This practice was popularised in the early days of hip-hop. Producers would loop short sections of these records to create the beats for their tracks. As sampling became more widespread, dedicated record dealers began to emerge. They specialised in selling records to producers specifically for sampling purposes. 

With the advent of digital sampling, producers can access a vast array of samples from sample packs and online services. The practice of crate digging remains a cherished tradition for many.

How can sampling benefit my music and my audience?

Music sampling can benefit your audience in several ways. Creating a new song from a sample can give your audience a fresh sound they may not have heard before. Sampling offers an opportunity to bring old music back to life and into the ears of younger listeners.

By incorporating a sample from a classic song into a new track, producers can create a sense of nostalgia and introduce a new audience to the older sound. This can lead to a revival of interest in the original music and inspire listeners to explore the history of the sampled music. 

Bridging the gap

Sampling can help bridge the gap between generations and create a shared musical experience between them. This can broaden your audience and create a deeper connection with them. Sampling can make a song feel fresh and familiar, drawing in new listeners while appealing to older ones. With sampling, you can pay homage to the past while creating something new and relevant for the present.

Samples from distant lands

Moreover, sampling can help preserve cultural traditions and promote the global recognition of different musical styles. For example, in Jay-Zs 1999 hit "Big Pimpin". The beat was created by producer Timbaland, who sampled the melody from the song "Khosara" by Egyptian composer Baligh Hamdy.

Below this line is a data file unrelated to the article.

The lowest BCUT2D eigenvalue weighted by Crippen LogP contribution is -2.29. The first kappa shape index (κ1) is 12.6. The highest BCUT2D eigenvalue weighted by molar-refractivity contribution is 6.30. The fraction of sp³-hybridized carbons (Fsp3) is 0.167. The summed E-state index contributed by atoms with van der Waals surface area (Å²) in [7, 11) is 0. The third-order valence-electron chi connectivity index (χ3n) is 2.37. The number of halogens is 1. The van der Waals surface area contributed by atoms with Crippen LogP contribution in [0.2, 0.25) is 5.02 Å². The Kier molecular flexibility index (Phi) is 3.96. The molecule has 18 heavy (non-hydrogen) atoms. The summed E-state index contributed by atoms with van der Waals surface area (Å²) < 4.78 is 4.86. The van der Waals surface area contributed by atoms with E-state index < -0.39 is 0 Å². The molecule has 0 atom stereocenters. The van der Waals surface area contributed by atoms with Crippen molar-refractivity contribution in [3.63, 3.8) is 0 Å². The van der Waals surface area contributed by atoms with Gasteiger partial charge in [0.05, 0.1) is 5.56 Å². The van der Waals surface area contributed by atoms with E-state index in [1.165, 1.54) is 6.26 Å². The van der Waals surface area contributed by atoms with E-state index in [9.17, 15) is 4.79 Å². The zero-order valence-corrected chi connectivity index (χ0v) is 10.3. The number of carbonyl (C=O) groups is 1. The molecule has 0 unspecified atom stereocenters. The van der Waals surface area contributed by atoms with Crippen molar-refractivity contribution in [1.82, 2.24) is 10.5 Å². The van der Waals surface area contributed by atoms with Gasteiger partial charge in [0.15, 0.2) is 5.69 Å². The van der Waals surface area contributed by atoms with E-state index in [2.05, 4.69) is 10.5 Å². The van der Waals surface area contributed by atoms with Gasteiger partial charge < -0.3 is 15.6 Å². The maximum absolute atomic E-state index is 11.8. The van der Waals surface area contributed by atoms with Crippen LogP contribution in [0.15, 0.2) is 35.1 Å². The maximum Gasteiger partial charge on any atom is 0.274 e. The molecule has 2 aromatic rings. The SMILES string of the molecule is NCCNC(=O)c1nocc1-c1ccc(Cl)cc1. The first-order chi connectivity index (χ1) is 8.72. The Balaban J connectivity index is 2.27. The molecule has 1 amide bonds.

Songs that Use Sampling

The original song was written for a 1957 Egyptian film, "Fata Ahlami," and features a prominent string section and Arabic-style percussion. Timbaland's use of the sample helped bring the music of the Middle East to a wider audience in the USA and introduced a new audience to Baligh Hamdy. The song became a huge commercial success, peaking at number 18 on the Billboard Hot 100 and receiving widespread critical acclaim. 

Where can I find samples?

Music samples can be obtained from various sources, including online marketplaces like The Sample Lab and Tracklib. Additionally, some producers and artists create and distribute their sample packs. Another option is to take it back to the essence and sample from vinyl records. Some producers also sample directly from Youtube. Another popular sampling style uses field recordings and other non-musical sounds to create unique samples.

In conclusion, using samples in music has become integral to music production, offering various creative possibilities. With the availability of pre-cleared samples through services like Tracklib and Splice, artists can legally incorporate samples into their music. 

While some argue that using uncleared samples adds to the authenticity of their music, the importance of obtaining proper clearance cannot be overstated. Sampling can benefit the artist and the audience by offering fresh sounds. It can also bridge the gap between generations and preserve cultural traditions. 

Whether you choose to sample from vinyl records or use digital sample packs, the key is effectively manipulating the samples into something new. With the right approach, sampling can take your music to the next level.